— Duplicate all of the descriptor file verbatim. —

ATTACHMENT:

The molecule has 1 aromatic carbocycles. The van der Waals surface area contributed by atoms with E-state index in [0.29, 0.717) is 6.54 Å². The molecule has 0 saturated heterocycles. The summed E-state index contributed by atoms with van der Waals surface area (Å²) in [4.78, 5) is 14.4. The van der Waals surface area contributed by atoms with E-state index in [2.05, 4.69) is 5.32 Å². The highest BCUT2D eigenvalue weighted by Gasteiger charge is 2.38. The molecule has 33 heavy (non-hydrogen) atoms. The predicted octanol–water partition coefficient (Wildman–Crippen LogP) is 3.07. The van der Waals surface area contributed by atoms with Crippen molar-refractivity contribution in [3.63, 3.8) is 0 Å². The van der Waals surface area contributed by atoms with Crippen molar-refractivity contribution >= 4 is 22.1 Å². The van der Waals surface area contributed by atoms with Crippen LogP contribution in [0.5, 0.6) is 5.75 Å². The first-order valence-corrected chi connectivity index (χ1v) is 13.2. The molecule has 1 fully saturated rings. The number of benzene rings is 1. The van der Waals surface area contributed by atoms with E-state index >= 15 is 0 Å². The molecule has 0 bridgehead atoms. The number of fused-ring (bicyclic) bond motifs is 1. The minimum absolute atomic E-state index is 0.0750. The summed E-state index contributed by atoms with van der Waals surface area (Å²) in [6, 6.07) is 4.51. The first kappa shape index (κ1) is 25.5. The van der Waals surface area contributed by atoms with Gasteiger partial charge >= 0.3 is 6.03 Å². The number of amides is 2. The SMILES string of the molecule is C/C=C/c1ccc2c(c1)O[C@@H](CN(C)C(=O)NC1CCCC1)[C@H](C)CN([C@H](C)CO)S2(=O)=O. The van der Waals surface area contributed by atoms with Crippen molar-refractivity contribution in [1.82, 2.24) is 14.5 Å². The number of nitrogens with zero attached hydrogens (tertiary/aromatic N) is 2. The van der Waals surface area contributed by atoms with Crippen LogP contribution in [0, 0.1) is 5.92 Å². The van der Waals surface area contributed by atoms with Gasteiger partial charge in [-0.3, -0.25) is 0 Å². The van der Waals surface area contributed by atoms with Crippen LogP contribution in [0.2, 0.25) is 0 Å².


The molecule has 1 aromatic carbocycles. The van der Waals surface area contributed by atoms with E-state index in [0.29, 0.717) is 6.54 Å². The molecule has 0 saturated heterocycles. The summed E-state index contributed by atoms with van der Waals surface area (Å²) in [4.78, 5) is 14.4. The van der Waals surface area contributed by atoms with E-state index in [2.05, 4.69) is 5.32 Å². The highest BCUT2D eigenvalue weighted by Gasteiger charge is 2.38. The molecule has 33 heavy (non-hydrogen) atoms. The predicted octanol–water partition coefficient (Wildman–Crippen LogP) is 3.07. The van der Waals surface area contributed by atoms with Crippen molar-refractivity contribution in [3.63, 3.8) is 0 Å². The van der Waals surface area contributed by atoms with Crippen molar-refractivity contribution >= 4 is 22.1 Å². The van der Waals surface area contributed by atoms with Crippen LogP contribution in [0.5, 0.6) is 5.75 Å². The first-order valence-corrected chi connectivity index (χ1v) is 13.2. The molecule has 1 fully saturated rings. The number of benzene rings is 1. The van der Waals surface area contributed by atoms with E-state index >= 15 is 0 Å². The molecule has 0 bridgehead atoms. The number of fused-ring (bicyclic) bond motifs is 1. The minimum absolute atomic E-state index is 0.0750. The summed E-state index contributed by atoms with van der Waals surface area (Å²) in [6, 6.07) is 4.51. The first kappa shape index (κ1) is 25.5. The van der Waals surface area contributed by atoms with Gasteiger partial charge >= 0.3 is 6.03 Å². The number of amides is 2. The SMILES string of the molecule is C/C=C/c1ccc2c(c1)O[C@@H](CN(C)C(=O)NC1CCCC1)[C@H](C)CN([C@H](C)CO)S2(=O)=O. The van der Waals surface area contributed by atoms with Crippen molar-refractivity contribution in [1.82, 2.24) is 14.5 Å². The number of nitrogens with zero attached hydrogens (tertiary/aromatic N) is 2. The van der Waals surface area contributed by atoms with Crippen LogP contribution in [0, 0.1) is 5.92 Å². The van der Waals surface area contributed by atoms with Gasteiger partial charge in [-0.3, -0.25) is 0 Å². The van der Waals surface area contributed by atoms with Crippen LogP contribution in [0.2, 0.25) is 0 Å².